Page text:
Life and Fire Systems Buying Guide
As part of a building’s infrastructure, life and fire safety systems monitor the environment inside and around the building for any sign of fire. Fire-warning changes in the state of a building’s environment include the presence of smoke and excess heat. Life and fire safety systems react to such changes in a way that eliminates or minimizes the risk of injury and damage.
Fire systems are designed to detect every sign of fire, even those emanating from a tiny flame. Apart from the ability to detect smoke, life systems can detect escalating temperatures. As a matter of fact, the high or rising temperatures emitted by an overheating oven can cause a fire. Some of these systems are advanced enough to detect intentional triggers as well as the flow of water in sprinkler pipes.
Besides the immediate activation of sprinklers, fire alarm systems usually set off an audible siren as well as a series of lights when triggered. However, the mode of notification will vary depending on the type of fire alarm system installed. If your system features alarm monitoring services, it will automatically contact your local emergency respondents. Contacting the police or fire department is done through a customer service center or directly.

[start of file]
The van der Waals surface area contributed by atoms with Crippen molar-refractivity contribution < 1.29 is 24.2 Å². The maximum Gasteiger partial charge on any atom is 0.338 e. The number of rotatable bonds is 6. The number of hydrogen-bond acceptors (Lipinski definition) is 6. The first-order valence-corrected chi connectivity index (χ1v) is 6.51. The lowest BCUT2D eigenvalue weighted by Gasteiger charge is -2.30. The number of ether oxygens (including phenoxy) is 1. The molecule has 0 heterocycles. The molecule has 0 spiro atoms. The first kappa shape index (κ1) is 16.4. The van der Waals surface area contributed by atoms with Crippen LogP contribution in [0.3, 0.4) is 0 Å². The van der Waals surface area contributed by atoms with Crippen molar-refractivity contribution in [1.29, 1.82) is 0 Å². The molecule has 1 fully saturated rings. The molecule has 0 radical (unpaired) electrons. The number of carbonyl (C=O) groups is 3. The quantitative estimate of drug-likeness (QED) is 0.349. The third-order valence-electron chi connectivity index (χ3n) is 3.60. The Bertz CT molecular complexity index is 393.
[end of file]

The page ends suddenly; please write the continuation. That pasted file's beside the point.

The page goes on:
Today, life systems come with a few unique features. Apart from being able to call a present number during an emergency, users can receive notifications through pre-configured smartphones. Technologically advanced systems provide actionable information about the source and location of a fire. To learn more, please visit Chubb Edwards for additional information, resources and references.
To improve your security and provide the best protection possible, today’s life and fire systems come with advanced safety features like:
• Notification devices such as alarms, lights, and weatherproof features.
• Initiating devices such as manual triggers, smoke detectors, heat detectors, and water flow detectors, each capable of arming the system.
• Controls panels that have notification screens, zoning displays, reset features, and password keys.
• Sealed batteries to ensure the system remains operational at all times, even during a power outage.
Apart from looking around and comparing what the market has to offer, use the information provided above to get the best system. You should also factor in your budget, preferences, and needs when selecting a life and fire system. Once you have purchased the most suitable option for your home, calling in a professional installer is the best course of action.